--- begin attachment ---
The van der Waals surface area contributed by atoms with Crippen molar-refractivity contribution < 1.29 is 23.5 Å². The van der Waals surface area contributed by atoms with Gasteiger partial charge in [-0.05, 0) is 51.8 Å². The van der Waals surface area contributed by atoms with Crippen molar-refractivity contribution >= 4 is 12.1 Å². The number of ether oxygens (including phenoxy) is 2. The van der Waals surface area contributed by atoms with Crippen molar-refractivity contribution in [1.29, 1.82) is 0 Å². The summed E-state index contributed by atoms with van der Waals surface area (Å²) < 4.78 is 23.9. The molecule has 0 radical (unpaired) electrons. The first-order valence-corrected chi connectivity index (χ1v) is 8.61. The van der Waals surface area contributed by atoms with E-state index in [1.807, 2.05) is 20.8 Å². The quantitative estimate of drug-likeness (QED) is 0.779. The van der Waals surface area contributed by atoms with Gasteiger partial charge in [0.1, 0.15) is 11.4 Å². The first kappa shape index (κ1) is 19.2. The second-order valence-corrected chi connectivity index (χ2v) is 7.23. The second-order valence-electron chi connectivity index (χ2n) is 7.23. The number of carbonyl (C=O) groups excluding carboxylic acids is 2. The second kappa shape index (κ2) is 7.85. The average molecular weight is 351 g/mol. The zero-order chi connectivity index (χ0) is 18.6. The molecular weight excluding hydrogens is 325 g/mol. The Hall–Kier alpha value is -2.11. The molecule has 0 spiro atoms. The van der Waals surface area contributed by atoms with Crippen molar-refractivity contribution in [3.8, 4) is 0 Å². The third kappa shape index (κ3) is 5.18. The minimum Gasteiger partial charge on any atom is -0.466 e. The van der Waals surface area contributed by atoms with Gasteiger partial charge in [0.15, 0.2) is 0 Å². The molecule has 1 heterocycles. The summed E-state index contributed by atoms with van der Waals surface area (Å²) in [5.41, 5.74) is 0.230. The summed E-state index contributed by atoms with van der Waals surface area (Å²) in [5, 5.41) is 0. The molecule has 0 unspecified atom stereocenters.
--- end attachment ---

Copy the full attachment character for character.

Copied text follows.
The van der Waals surface area contributed by atoms with Crippen molar-refractivity contribution < 1.29 is 23.5 Å². The van der Waals surface area contributed by atoms with Gasteiger partial charge in [-0.05, 0) is 51.8 Å². The van der Waals surface area contributed by atoms with Crippen molar-refractivity contribution >= 4 is 12.1 Å². The number of ether oxygens (including phenoxy) is 2. The van der Waals surface area contributed by atoms with Crippen molar-refractivity contribution in [1.29, 1.82) is 0 Å². The summed E-state index contributed by atoms with van der Waals surface area (Å²) < 4.78 is 23.9. The molecule has 0 radical (unpaired) electrons. The first-order valence-corrected chi connectivity index (χ1v) is 8.61. The van der Waals surface area contributed by atoms with E-state index in [1.807, 2.05) is 20.8 Å². The quantitative estimate of drug-likeness (QED) is 0.779. The van der Waals surface area contributed by atoms with Gasteiger partial charge in [0.1, 0.15) is 11.4 Å². The first kappa shape index (κ1) is 19.2. The second-order valence-corrected chi connectivity index (χ2v) is 7.23. The second-order valence-electron chi connectivity index (χ2n) is 7.23. The number of carbonyl (C=O) groups excluding carboxylic acids is 2. The second kappa shape index (κ2) is 7.85. The average molecular weight is 351 g/mol. The zero-order chi connectivity index (χ0) is 18.6. The molecular weight excluding hydrogens is 325 g/mol. The Hall–Kier alpha value is -2.11. The molecule has 0 spiro atoms. The van der Waals surface area contributed by atoms with Crippen molar-refractivity contribution in [3.8, 4) is 0 Å². The third kappa shape index (κ3) is 5.18. The minimum Gasteiger partial charge on any atom is -0.466 e. The van der Waals surface area contributed by atoms with Gasteiger partial charge in [0.15, 0.2) is 0 Å². The molecule has 1 heterocycles. The summed E-state index contributed by atoms with van der Waals surface area (Å²) in [5.41, 5.74) is 0.230. The summed E-state index contributed by atoms with van der Waals surface area (Å²) in [5, 5.41) is 0. The molecule has 0 unspecified atom stereocenters.